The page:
I’m teaching a course this semester called “Prophecy in American History.” We’re examining particularly the interaction between prophetic figures and the society around them. How did they use religion to critique, affirm, or offer alternatives to the world they lived in? In what ways does religion shape what it means to be an American, and vice versa? After an introductory class in which we read Max Weber, Rodney Stark, Anthony Wallace, and Walter Brueggemann on the nature of prophecy, we have turned our attention to a series of American prophets. We began with Anne Hutchinson; next week we’ll discuss Nat Turner.
The week following, we’ll visit Joseph Smith.
What I’ve reproduced below is the blog entry that I’ll post the night after the Nat Turner course, introducing the students to the readings they will do for Smith.
Joseph Smith is an intensely paradoxical figure. Some historians have argued that he is an embodiment of Jacksonian America, that early-nineteenth century age characterized by egalitarianism, the exaltation of the common man, and rough-and-tumble political and cultural democracy. Mormonism, these historians maintain, placed the power of Christianity in the hands of average Americans.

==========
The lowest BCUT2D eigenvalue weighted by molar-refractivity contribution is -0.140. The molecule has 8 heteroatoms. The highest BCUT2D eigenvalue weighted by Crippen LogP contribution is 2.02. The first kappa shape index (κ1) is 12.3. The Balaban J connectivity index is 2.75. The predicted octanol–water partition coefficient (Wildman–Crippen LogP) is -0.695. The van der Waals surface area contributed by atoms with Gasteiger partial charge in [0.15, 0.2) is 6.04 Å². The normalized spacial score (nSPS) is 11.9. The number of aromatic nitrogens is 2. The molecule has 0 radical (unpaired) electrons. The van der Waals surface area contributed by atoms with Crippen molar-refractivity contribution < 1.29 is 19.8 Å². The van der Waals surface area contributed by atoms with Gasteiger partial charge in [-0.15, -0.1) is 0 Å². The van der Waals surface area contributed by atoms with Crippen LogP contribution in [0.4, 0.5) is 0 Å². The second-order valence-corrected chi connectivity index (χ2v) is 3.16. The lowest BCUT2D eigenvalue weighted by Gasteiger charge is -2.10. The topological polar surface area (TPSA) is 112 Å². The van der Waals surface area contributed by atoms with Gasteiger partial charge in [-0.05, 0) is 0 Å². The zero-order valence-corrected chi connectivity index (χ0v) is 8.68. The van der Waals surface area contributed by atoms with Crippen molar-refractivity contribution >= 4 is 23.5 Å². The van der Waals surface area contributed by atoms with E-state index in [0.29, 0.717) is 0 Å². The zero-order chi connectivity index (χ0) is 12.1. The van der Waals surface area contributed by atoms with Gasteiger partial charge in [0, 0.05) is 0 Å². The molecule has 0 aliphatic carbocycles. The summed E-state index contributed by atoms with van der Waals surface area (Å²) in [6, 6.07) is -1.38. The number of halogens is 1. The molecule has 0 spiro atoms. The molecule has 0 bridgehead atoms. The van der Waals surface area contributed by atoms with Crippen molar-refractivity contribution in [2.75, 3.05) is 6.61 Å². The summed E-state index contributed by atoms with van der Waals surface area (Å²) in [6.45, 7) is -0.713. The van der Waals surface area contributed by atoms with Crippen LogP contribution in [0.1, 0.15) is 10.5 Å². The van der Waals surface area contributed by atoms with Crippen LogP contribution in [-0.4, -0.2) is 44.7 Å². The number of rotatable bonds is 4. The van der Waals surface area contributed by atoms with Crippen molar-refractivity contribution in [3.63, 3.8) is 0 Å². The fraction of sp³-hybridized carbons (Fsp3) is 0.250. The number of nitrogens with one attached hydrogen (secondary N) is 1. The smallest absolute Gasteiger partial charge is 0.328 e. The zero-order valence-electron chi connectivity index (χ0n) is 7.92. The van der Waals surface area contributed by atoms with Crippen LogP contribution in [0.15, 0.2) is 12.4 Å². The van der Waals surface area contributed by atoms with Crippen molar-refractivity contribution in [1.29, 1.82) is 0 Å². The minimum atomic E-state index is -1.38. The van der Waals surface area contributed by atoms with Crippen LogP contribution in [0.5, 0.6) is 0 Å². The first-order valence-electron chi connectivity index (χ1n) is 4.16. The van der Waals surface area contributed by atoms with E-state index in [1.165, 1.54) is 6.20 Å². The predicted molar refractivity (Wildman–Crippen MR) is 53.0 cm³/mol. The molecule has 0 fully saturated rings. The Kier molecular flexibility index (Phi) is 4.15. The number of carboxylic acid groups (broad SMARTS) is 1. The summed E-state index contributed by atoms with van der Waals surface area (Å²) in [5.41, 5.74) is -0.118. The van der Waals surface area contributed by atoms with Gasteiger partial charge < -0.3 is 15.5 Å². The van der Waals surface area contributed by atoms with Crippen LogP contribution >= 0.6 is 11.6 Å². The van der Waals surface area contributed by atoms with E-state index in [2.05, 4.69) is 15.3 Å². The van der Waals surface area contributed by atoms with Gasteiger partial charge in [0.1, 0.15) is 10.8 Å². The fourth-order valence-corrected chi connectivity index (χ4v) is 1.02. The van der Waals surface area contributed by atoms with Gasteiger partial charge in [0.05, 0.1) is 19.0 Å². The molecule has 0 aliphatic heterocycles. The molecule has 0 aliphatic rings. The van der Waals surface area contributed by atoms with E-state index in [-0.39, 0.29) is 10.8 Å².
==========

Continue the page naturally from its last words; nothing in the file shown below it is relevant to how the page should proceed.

Other historians have instead argued that there is something to the popular perception of the Mormons in the nineteenth and twentieth centuries. This saw the faith as hierarchical, secretive, and even – as in early Utah – theocratic; it claims that Joseph Smith understood religion to be undemocratic, and that instead he used it to create a type of society very different from those in the America around him. That society some described as aristocratic, or dynastic, or even monarchical.
Our readings explore both sides of this debate. Read the Wood article first, asking what it was that early Mormon converts saw in the religion Joseph Smith preached. What did it offer Americans of the Jacksonian age? Follow that with Shipps, who offers a much more textured account of the creation and development of Mormon identity. What did Joseph Smith, in her account, understand prophecy to be? And, more particularly, what did it mean to be Mormon? How did that religion create an identity for, and offer salvation to, its followers?
Follow this with the texts from Mormon scripture. From the Book of Mormon, read the Introduction, 1 Nephi 1-4, and 4 Nephi. From the Doctrine and Covenants, read sections 76 and 132. The Book of Mormon, of course, is the text Joseph Smith claimed to be an ancient record from a Christian civilization in the Americas. The 1 Nephi chapters open the book, and describe where that civilization came from. The selction from 4 Nephi describes the state of that society in the years following an appearance Jesus made to them shortly after his resurrection. The Doctrine and Covenants is a collection of revelations dictated by Smith; he claimed however that they were not his words, but those of God.
Section 76 describes the afterlife, but Section 132 deals with polygamy. Follow it with the Foster piece, which describes how Smith began to practice plural marriage. How does the Mormon community that polygamy created compare to that in, say, Wood’s essay? Are the Mormons a people of, or outside, Jacksonian America? How does the Doctrine and Covenants compare to the Book of Mormon? Are they consistent or inconsistent? What does salvation mean to Joseph Smith?